Welfare Indicators and Risk Factors: Fourteenth Report to Congress. Chapter I. Introduction and Overview


This 2015 report provides data on measures of welfare recipiency, dependence, and predictors of welfare dependence.  The Welfare Indicators Act of 1994 (Public Law 103-432) directed the Secretary of Health and Human Services (HHS) to publish an annual report on welfare dependency.  The Welfare Indicators Act further specified that a bipartisan Advisory Board on Welfare Indicators be established to provide advice and recommendations to the Secretary on the development of indictors and the development and presentation of annual reports required under the legislation.  The Board assisted the Secretary in defining welfare dependence, developing indicators of welfare dependence, recipiency and associated risk factors, and choosing appropriate data.

The purpose of this report is to address questions concerning the extent to which American families depend on income from welfare programs.  Under the Welfare Indicators Act, HHS was directed to address the rate of welfare dependence, the degree and duration of welfare recipiency and dependence, and predictors of welfare dependence.  The Act further specified that analyses of means-tested assistance should include benefits under the Temporary Assistance for Needy Families (TANF) program (which replaced the Aid to Families with Dependent Children (AFDC) program),6 the Supplemental Security Income (SSI) program, and the Supplemental Nutrition Assistance Program (SNAP) (formerly the Food Stamp Program).7 In this report we include information on cash assistance under the TANF and SSI programs and the cash value of food assistance benefits under SNAP.  The American Recovery and Reinvestment Act (ARRA) of 2009 included provisions that would change (in most cases temporarily) some aspects of these three programs; these changes are discussed below.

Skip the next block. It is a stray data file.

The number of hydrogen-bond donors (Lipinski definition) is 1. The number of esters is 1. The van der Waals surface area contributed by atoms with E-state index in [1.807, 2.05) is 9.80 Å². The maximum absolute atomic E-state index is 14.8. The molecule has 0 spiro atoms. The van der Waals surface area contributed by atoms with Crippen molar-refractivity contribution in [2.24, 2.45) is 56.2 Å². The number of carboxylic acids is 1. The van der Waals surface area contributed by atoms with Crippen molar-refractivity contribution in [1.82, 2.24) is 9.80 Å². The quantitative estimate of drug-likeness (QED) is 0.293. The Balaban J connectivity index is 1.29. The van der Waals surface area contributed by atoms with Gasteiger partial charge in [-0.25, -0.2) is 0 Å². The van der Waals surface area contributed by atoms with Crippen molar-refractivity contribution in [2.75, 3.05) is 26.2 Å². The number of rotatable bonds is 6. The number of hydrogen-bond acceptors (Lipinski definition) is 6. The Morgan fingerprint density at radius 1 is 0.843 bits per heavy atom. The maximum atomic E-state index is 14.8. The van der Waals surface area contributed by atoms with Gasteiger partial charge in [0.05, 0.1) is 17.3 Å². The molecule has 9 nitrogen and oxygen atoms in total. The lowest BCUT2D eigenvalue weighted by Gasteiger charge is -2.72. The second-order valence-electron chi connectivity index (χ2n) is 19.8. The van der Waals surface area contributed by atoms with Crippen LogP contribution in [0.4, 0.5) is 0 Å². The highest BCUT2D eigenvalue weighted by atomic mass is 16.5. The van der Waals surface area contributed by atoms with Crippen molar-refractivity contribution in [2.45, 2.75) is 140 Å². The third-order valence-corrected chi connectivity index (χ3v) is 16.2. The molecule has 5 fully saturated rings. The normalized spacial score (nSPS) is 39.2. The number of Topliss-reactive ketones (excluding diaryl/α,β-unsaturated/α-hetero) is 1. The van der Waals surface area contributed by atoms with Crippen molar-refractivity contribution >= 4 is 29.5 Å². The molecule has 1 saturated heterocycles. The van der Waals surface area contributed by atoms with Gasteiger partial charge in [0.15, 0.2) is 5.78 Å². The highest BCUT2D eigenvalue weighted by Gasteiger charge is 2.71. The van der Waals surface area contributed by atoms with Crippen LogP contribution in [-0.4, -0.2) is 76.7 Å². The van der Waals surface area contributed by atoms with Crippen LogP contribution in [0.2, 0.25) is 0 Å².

This 2015 report, the fourteenth in the series, provides updated measures through 2012 for dependency measures based on the Current Population Survey (CPS), Annual Social and Economic Supplement.  Data are available through 2012 for the Survey of Income and Program Participation (SIPP) measures (based on the 2008 to 2012 SIPP panel) and through 2008 for the Panel Study of Income Dynamics (PSID) measures.

6 The Personal Responsibility and Work Opportunity Reconciliation Act of 1996 (P.L. 104-193) repealed the Aid to Families with Dependent Children (AFDC) program and created a block grant program of Temporary Assistance for Needy Families (TANF) in its place.  The mandatory start date for TANF was July 1, 1997, but most states made the transition from AFDC before that date.  Throughout the report we use AFDC/TANF to refer to cash assistance benefits received under these two programs.

7 The Food, Conservation and Energy Act of 2008 (P.L. 110-246) re-named the Food Stamp Program as the Supplemental Nutrition Assistance Program (SNAP) as of October 1, 2008.  The name change had no effect on the type of benefits or how they are made available to eligible households.


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